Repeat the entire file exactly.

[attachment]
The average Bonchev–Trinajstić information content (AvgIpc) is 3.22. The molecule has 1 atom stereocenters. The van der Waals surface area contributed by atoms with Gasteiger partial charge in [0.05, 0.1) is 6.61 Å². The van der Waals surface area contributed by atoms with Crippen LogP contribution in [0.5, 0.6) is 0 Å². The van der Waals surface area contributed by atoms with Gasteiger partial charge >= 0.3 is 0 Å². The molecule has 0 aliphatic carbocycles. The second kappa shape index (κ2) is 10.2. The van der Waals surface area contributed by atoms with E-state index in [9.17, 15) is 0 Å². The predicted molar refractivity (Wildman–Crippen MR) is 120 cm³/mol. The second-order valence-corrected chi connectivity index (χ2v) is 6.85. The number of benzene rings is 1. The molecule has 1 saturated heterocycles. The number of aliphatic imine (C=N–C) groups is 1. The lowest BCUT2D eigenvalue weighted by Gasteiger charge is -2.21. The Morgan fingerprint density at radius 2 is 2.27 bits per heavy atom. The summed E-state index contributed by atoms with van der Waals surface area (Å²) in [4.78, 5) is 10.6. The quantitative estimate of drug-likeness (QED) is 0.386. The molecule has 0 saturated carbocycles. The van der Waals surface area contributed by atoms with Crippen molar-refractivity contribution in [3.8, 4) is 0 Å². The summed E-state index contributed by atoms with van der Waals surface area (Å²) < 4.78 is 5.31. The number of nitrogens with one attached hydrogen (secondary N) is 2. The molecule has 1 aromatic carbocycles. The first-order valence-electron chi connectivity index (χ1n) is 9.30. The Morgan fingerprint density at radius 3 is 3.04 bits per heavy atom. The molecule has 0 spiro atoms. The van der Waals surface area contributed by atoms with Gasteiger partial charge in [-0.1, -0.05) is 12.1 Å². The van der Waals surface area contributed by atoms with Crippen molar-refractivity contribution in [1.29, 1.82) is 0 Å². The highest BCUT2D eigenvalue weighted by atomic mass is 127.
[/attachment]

The average Bonchev–Trinajstić information content (AvgIpc) is 3.22. The molecule has 1 atom stereocenters. The van der Waals surface area contributed by atoms with Gasteiger partial charge in [0.05, 0.1) is 6.61 Å². The van der Waals surface area contributed by atoms with Crippen LogP contribution in [0.5, 0.6) is 0 Å². The van der Waals surface area contributed by atoms with Gasteiger partial charge >= 0.3 is 0 Å². The molecule has 0 aliphatic carbocycles. The second kappa shape index (κ2) is 10.2. The van der Waals surface area contributed by atoms with E-state index in [9.17, 15) is 0 Å². The predicted molar refractivity (Wildman–Crippen MR) is 120 cm³/mol. The second-order valence-corrected chi connectivity index (χ2v) is 6.85. The number of benzene rings is 1. The molecule has 1 saturated heterocycles. The number of aliphatic imine (C=N–C) groups is 1. The lowest BCUT2D eigenvalue weighted by Gasteiger charge is -2.21. The Morgan fingerprint density at radius 2 is 2.27 bits per heavy atom. The summed E-state index contributed by atoms with van der Waals surface area (Å²) in [4.78, 5) is 10.6. The quantitative estimate of drug-likeness (QED) is 0.386. The molecule has 0 saturated carbocycles. The van der Waals surface area contributed by atoms with Crippen molar-refractivity contribution in [3.8, 4) is 0 Å². The summed E-state index contributed by atoms with van der Waals surface area (Å²) < 4.78 is 5.31. The number of nitrogens with one attached hydrogen (secondary N) is 2. The molecule has 1 aromatic carbocycles. The first-order valence-electron chi connectivity index (χ1n) is 9.30. The Morgan fingerprint density at radius 3 is 3.04 bits per heavy atom. The molecule has 0 spiro atoms. The van der Waals surface area contributed by atoms with Gasteiger partial charge in [-0.1, -0.05) is 12.1 Å². The van der Waals surface area contributed by atoms with Crippen molar-refractivity contribution in [1.29, 1.82) is 0 Å². The highest BCUT2D eigenvalue weighted by atomic mass is 127.